A final introductory remark on this section concerns the fifth chapter. Readers for whom this volume is a first contact with P.B.'s writing should not be misled by the fact that most of the paras on specific religions address Christianity. It appears that this section was so weighted because it was intended primarily for an audience whose religious experience has been with and through Christianity. Material on a variety of other religions runs throughout The Notebooks, especially in category fifteen, The Orient.

Editorial conventions here are the same as stated in the introductions to Perspectives and The Quest. Likewise, (P) at the end of a para indicates that it also appears in Perspectives, the introductory volume to this series.

EDITORS' INTRODUCTION for category 18, The Reverential Life

The Reverential Life focuses on the development of our relationship to the divine through the feeling function. It gives an individualized, practical approach to honest communion with the Sacred through intelligent prayer, rational devotion, and informed, mature humility. A wonderful resource of aspirations, devotions, and practical techniques for reducing the ego's obstructive arrogance, it is first a section to be drawn upon for inspiration and only secondarily a text to be studied.

Because this section addresses primarily the feelings, we suggest that the reader begin by reading randomly until a para catches the attention; then pause, let the idea or suggestion sink in. Continue reading in this fashion until a mood of reverence, reflection, or aspiration awakens. In this way, the reading will be a good preface to one's meditation period. Done regularly and over a period of time, the depth and power of the insight behind these little paras will begin to have a positive effect on the meditations and in daily living.

The feeling function, by its own nature, learns in a cyclic rather than linear fashion. Only through creative repetition are the feelings transformed from the level of unreflective emotions to that of the subtlest sensitivity to Spirit. The way we learn to appreciate music, or a particular piece of music, illustrates this principle. For this reason, frequent small and inspiring doses of the material in this section may prove very helpful to the quester's daily practice. As the material becomes more familiar and certain questions naturally arise, or if there is a desire to concentrate on a specific practice--of prayer or devotion or humility or surrender--then the organization of the paras into specialized groups will be helpful.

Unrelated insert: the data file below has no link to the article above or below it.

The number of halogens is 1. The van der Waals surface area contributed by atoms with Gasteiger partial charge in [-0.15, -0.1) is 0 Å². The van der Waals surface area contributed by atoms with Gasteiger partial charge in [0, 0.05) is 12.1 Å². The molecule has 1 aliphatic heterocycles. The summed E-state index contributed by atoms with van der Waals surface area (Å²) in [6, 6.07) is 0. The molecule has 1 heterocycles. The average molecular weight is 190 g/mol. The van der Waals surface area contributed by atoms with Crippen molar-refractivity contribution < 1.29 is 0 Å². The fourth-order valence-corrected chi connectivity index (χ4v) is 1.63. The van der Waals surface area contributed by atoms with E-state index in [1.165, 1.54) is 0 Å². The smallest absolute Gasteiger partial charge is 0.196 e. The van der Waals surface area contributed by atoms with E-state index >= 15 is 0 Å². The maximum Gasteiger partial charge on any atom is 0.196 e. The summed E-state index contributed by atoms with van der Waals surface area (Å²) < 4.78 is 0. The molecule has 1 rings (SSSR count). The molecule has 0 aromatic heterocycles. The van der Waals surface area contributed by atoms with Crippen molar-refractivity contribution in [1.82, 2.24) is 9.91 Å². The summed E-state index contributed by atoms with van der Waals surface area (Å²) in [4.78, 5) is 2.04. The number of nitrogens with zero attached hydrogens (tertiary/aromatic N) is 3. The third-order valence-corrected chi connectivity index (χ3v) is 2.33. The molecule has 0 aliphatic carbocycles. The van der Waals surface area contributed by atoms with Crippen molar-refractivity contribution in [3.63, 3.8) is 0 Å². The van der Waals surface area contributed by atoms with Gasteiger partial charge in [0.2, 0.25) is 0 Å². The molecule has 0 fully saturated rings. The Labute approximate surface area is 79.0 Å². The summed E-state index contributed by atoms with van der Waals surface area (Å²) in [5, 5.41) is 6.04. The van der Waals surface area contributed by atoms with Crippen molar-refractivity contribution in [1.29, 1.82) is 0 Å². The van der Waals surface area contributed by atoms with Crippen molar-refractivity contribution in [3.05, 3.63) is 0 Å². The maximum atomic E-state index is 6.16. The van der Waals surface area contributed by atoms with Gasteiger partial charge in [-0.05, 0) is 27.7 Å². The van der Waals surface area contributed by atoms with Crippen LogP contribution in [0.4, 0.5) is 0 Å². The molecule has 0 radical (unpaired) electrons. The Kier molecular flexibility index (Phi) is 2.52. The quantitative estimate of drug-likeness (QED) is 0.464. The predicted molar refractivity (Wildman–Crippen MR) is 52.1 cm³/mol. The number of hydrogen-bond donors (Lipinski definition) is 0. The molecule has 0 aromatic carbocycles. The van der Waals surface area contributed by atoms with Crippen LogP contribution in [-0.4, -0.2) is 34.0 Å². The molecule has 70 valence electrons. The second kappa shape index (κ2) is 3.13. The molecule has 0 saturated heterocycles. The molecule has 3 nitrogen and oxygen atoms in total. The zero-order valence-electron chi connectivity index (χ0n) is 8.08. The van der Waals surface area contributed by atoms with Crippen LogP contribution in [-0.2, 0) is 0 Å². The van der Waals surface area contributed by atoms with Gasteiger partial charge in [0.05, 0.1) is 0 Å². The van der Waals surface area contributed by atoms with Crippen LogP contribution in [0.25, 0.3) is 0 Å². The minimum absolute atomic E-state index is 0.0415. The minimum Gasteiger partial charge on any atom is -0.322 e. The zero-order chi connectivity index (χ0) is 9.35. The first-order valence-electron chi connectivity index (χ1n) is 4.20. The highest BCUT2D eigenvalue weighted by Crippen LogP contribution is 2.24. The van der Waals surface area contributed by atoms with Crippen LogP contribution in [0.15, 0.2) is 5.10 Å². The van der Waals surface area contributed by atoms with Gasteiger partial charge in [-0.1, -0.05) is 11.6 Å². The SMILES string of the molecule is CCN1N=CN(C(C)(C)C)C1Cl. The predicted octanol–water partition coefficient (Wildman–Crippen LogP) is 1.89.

One theme that runs throughout this material is the double standpoint of the ego and the higher self. What role does self-effort have in evoking Grace? Can the ego really teach itself humility? Can it really surrender without the help of Grace? P.B. addresses each of these themes from a mystical perspective in the earlier chapters, and then from the viewpoint of philosophy in the final chapter on Grace.

Editorial conventions here are the same as stated in the introductions to Perspectives and The Quest. Likewise, (P) at the end of a para indicates that it also appears in Perspectives, the introductory volume to this series.


Excerpts from Notebooks category seventeen, The Religious Urge:


The essence of religion does not consist in dogma and ritual but in faith in a higher power, worship of that higher power, and moral purification to come closer to it.

One of the Commandments warns men not to take the name of God in vain. The simple and obvious and usually accepted meaning of this is not to utter the word "God" without seriousness and reverence. But the truer meaning is not to talk of religion - and especially of attending places of religious worship - while avoiding the effort involved in seeking a truly religious experience.



Religion should provide a passage along the journey to reality and not a prison for the aspiring soul.

Although religion is only the beginning of the quest - the first form which a recognition of the existence of a higher power takes - it would be an error to believe that it is only for the simpler types of person, that worship of this power, that the attitude of reverential devotion which it engenders, is not for more developed and also more educated minds. It is for all.

It would be a mistake to believe that because his search will lead him beyond religion, therefore religion is to be thrown aside. It would be more than a mistake: it would imperil his whole quest.

Men seek for God because they cannot help themselves. They endure tribulations and make sacrifices in this search because they love God. And the source of this driving urge lies in the tremendous contradiction between what they pathetically are and what they intuitively feel they ought to be.

The strength of religion does not come from the strength of popular ignorance or popular superstition. It comes from the innate need of every human creature to worship its source. The religious instinct cannot be killed.